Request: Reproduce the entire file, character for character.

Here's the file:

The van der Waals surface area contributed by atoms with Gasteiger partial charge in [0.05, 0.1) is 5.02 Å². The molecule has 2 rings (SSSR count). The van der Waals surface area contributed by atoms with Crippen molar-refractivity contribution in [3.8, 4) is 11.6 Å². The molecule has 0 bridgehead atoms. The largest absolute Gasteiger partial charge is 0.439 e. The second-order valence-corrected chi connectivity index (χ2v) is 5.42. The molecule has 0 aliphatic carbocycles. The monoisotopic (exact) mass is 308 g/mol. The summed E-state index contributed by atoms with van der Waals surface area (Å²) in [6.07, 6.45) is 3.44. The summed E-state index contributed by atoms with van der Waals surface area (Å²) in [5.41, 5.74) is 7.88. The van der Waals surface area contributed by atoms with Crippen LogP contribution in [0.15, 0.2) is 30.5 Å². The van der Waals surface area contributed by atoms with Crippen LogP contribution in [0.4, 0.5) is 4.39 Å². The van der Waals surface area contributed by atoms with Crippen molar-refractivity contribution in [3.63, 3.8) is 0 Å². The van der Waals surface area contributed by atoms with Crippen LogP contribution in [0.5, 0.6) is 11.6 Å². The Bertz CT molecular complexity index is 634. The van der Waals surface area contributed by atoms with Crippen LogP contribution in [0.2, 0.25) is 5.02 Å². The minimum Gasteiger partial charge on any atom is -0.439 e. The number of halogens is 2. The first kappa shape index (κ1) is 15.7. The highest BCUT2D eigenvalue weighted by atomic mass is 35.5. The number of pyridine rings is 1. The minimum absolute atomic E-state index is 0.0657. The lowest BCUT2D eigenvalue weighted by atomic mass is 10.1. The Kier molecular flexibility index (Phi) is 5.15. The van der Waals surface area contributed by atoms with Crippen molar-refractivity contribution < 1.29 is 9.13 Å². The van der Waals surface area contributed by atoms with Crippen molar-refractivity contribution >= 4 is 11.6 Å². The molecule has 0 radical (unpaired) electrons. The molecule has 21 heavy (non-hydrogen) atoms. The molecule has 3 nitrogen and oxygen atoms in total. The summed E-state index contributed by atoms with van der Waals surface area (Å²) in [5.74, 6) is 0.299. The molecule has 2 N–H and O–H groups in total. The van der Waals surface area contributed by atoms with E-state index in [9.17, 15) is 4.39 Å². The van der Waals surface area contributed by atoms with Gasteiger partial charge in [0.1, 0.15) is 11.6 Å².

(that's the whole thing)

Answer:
The van der Waals surface area contributed by atoms with Gasteiger partial charge in [0.05, 0.1) is 5.02 Å². The molecule has 2 rings (SSSR count). The van der Waals surface area contributed by atoms with Crippen molar-refractivity contribution in [3.8, 4) is 11.6 Å². The molecule has 0 bridgehead atoms. The largest absolute Gasteiger partial charge is 0.439 e. The second-order valence-corrected chi connectivity index (χ2v) is 5.42. The molecule has 0 aliphatic carbocycles. The monoisotopic (exact) mass is 308 g/mol. The summed E-state index contributed by atoms with van der Waals surface area (Å²) in [6.07, 6.45) is 3.44. The summed E-state index contributed by atoms with van der Waals surface area (Å²) in [5.41, 5.74) is 7.88. The van der Waals surface area contributed by atoms with Crippen LogP contribution in [0.15, 0.2) is 30.5 Å². The van der Waals surface area contributed by atoms with Crippen LogP contribution in [0.4, 0.5) is 4.39 Å². The van der Waals surface area contributed by atoms with Crippen molar-refractivity contribution in [3.63, 3.8) is 0 Å². The van der Waals surface area contributed by atoms with Crippen LogP contribution in [0.5, 0.6) is 11.6 Å². The Bertz CT molecular complexity index is 634. The van der Waals surface area contributed by atoms with Crippen LogP contribution in [0.2, 0.25) is 5.02 Å². The minimum Gasteiger partial charge on any atom is -0.439 e. The number of halogens is 2. The first kappa shape index (κ1) is 15.7. The highest BCUT2D eigenvalue weighted by atomic mass is 35.5. The number of pyridine rings is 1. The minimum absolute atomic E-state index is 0.0657. The lowest BCUT2D eigenvalue weighted by atomic mass is 10.1. The Kier molecular flexibility index (Phi) is 5.15. The van der Waals surface area contributed by atoms with Crippen molar-refractivity contribution < 1.29 is 9.13 Å². The van der Waals surface area contributed by atoms with Crippen molar-refractivity contribution >= 4 is 11.6 Å². The molecule has 0 radical (unpaired) electrons. The molecule has 21 heavy (non-hydrogen) atoms. The molecule has 3 nitrogen and oxygen atoms in total. The summed E-state index contributed by atoms with van der Waals surface area (Å²) in [5.74, 6) is 0.299. The molecule has 2 N–H and O–H groups in total. The van der Waals surface area contributed by atoms with E-state index in [9.17, 15) is 4.39 Å². The van der Waals surface area contributed by atoms with Gasteiger partial charge in [0.1, 0.15) is 11.6 Å².